A wall of water crashed through a small city in southwest Colombia overnight, killing at more 154 people across the city and leaving 220 missing when an overflowing river washed away trees, vehicles, houses and everything else in its path.
400 were injured in the deluge, caused by heavy rains a short time earlier. Colombia’s President Juan Manuel Santos said Saturday that more than 154 people had perished.
The president warned earlier in the day that the death toll could rise as the search for survivors continues and declared a state of emergency for Mocoa, the city of about 40,000 near the southern border with Ecuador.
“We don’t know how many more there are going to be, we are still searching,” President Santos said.
The torrential rains triggered what the Colombian Army called an “avalanche” of muddy water from the Mocoa River and its tributaries. Soon the city’s streets filled with rushing water that toppled homes, ripped trees from their roots and carried off cars and trucks.
Witnesses said buildings vibrated as the muddy waters swiftly swept through the city. Many residents didn’t have time to scramble to rooftops or escape to higher ground. Some were killed while sleeping.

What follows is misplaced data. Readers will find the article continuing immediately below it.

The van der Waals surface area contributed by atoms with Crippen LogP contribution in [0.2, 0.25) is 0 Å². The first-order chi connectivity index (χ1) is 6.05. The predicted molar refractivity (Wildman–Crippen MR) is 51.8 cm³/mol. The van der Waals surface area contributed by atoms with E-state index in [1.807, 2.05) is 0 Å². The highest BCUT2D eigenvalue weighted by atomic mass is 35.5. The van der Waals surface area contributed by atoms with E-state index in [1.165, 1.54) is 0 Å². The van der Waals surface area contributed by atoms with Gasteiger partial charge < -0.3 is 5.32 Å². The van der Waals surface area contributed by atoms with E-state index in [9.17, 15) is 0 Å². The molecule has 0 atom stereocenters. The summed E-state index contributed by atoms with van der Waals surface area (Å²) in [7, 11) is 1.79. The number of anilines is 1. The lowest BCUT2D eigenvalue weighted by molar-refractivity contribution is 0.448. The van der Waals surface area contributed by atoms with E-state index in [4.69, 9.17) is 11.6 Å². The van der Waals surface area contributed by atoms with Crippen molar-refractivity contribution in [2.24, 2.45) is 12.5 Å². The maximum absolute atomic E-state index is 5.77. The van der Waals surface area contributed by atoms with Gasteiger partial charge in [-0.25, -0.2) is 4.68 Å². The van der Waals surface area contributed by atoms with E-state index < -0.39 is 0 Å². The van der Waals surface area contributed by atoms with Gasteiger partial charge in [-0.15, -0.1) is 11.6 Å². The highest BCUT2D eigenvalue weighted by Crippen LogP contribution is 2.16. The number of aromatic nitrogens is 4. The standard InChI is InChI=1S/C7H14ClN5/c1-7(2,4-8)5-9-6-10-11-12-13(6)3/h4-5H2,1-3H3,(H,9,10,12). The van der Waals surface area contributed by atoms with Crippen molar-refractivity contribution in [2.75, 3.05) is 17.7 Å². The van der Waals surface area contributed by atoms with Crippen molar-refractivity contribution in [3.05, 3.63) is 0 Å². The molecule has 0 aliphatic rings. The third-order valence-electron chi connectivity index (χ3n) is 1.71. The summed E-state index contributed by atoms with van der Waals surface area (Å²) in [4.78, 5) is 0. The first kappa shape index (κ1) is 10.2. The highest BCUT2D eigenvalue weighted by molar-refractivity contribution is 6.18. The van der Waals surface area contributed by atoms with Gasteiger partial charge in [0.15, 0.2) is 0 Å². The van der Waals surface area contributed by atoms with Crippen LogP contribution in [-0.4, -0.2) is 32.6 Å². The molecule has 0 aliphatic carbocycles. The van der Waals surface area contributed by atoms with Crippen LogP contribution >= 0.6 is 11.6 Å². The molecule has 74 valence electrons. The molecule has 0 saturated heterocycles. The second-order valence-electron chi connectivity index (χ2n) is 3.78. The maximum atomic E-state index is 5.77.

Mocoa’s mayor Jose Antonio Castro said houses in 17 neighborhoods were wiped out.
“A big portion of the many houses were just taken by the avalanche, but above all the people were warned with enough time and they were able to get out,” Castro told Sky News.
Herman Granados, a doctor at the local hospital, said he worked through the night to help victims. The hospital was quickly running out of supplies and didn’t have enough blood on hand to treat patients, he added.
“Under the mud, I am sure there are many more (people),” Granados told the Associated Press.
Bridges have also been swept away.